Ascension Epoch

‘Are your books appropriate for kids?’

We get asked this question frequently during conventions, and I still struggle with it. My first response, after a thoughtful pause, is usually to ask how old their children are. I confess that I still don’t know how to answer even after they tell me. For such a simple question, there’s a lot wrapped up in it.

For starters, there’s the widespread assumption that books about superheroes are aimed at kids. I’m sure that this was once true, but I don’t think it’s been true for at least 20 years. If I were to guess the average age of comic book store customers, I would say the mid-to-late 20s.

There’s also the assumption that illustrated books are for kids. Neither of these are true. For a long time, Americans assumed that cartoons were for kids, but after nearly 30 years of risque shows like The Simpsons, South Park, Futurama, and Ren & Stimpy, not to mention the widespread appeal of Pixar movies, this assumption has diminished somewhat. But for whatever reason, having pictures in a book signals to many people that it’s at least a light read, if not kidlit. I remember one gentleman who excitedly grabbed one of our novels when he was told it was illustrated, only to balk at the prose density:
“There’s a lot of words in this!”
“Yes, it’s a novel.”
“I thought you said it was illustrated.”
“It is.”
“But there are a lot of words in it!”

To a certain extent, this prejudice is understandable. After all, when was the last time you saw a New York Times Bestselling Novel with an illustration somewhere other than the cover (and often not even then!)? In the 19th century, illustrations were common in literature, but alas, this time has passed.

(Part of what inspired Shell to add illustrations to our prose books is that it’s commonplace in Japan. Shell really enjoys books like Vampire Hunter D, Slayers, and Sword Art Online, and thinks having the illustrations adds to the atmosphere of the story and makes it more fun. I agree with her, especially for our books, but from our experiences, it seems Americans still aren’t used to it.)

Then there’s the question of just what is meant by “appropriate.” Quite understandably, parents don’t want to expose their younger children to sex, violence, drug abuse, vulgar language, or other sources of titillation that nonetheless saturate the TV, cinema, and the Internet, but even here standards vary widely. Shell often tells parents that if they were OK with their kids seeing Guardians of the Galaxy (“If I had a black light, this place would look like a Jackson Pollack painting.”), they should have no problem with our books.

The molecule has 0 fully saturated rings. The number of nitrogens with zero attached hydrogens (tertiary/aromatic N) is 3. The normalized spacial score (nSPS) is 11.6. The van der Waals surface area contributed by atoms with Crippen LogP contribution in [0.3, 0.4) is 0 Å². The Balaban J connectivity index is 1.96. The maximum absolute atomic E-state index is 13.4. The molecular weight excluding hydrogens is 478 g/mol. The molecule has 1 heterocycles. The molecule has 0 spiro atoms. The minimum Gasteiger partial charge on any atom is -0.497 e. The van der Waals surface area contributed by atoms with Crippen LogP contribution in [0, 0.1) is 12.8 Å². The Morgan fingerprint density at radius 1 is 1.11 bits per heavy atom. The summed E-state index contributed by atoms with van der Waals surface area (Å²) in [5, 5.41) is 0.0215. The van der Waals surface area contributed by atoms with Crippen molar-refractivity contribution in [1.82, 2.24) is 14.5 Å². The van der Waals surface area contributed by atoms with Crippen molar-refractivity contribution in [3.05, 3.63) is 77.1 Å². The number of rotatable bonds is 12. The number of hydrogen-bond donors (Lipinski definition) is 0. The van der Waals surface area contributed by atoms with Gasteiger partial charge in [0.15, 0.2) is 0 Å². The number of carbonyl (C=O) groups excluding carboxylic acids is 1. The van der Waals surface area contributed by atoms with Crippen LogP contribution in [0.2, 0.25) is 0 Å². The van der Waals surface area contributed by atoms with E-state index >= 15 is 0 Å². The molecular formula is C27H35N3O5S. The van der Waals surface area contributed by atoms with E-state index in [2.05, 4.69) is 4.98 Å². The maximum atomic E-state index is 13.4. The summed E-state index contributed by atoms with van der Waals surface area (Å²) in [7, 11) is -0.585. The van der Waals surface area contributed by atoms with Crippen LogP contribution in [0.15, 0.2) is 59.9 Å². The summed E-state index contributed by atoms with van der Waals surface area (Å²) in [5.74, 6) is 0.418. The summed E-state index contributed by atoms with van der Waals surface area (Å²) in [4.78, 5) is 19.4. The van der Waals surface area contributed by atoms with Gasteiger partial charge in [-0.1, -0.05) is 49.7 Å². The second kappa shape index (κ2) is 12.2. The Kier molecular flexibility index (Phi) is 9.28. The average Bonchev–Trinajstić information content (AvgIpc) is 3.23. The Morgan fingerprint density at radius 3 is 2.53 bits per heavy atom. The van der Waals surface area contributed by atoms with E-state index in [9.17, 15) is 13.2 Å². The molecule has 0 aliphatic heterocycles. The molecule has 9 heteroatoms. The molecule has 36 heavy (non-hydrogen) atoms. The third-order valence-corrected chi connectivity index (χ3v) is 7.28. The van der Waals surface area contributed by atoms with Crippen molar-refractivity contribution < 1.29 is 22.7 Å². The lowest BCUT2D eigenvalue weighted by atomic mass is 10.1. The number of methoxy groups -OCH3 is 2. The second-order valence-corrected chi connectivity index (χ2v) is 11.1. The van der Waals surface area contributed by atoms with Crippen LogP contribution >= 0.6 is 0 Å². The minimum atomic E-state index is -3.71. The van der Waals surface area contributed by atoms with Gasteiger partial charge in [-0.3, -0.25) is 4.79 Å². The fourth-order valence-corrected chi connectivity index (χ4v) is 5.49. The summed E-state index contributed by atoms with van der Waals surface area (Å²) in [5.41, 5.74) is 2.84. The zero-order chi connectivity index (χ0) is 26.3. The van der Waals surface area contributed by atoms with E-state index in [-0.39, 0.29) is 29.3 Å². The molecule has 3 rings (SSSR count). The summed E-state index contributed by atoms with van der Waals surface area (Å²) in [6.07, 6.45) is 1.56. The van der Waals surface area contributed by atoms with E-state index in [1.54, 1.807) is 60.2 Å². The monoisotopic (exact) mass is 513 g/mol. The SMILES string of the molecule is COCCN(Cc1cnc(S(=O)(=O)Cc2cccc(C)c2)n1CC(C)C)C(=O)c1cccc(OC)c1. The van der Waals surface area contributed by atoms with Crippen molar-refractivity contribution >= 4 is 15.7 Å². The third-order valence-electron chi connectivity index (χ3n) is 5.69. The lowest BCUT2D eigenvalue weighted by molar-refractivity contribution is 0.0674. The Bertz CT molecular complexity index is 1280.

Of course, “appropriate” can also mean, “Will my child understand this?” This is almost impossible to answer, especially if one doesn’t want to sound insulting. If there is any meaning to phrases like, “high school reading level” (and I doubt there is), I don’t know what it means. I have no doubt at all that there are clever 6th graders who could read After Dark cover to cover and even laugh at the obscure jokes, as well as 40-year-olds who would find House of Refuge a hard slog and boggle at both the political dimensions and the alternate history details.

The most honest answer I can really give to this deceptively complicated question is “I don’t know.” The truth is that, although our books are illustrated, although they feature superheroes, and although they are in many respects a celebration of the great youth adventure literature of the late 19th and early 20th centuries, I don’t write for children. Our books in the Young Adult genre aren’t primarily aimed at teenagers even though their pages are thick with them. I write for a mature audience, but not where “mature” denotes the snobbish pretensions of the New York Review of Books or the “literary fiction” clique, nor the ESRB-style euphemism for the debauched torture porn churned out by HBO. To me, a mature reader is simply one who doesn’t search for things to take offense at, who can deal with serious subjects without losing his sense of humor, who can entertain an idea without necessarily believing it, and someone who can accept that heroes can have serious flaws and villains can have noble traits without losing sight of which is which.

And in large part, I write for myself, because if I didn’t, I’d never be able to publish anything.

So, how do you other authors answer this question? Parents, how do you judge which books are appropriate for your kids? Kids, how often do you ignore your parents when they tell you not to read something? Let me know.

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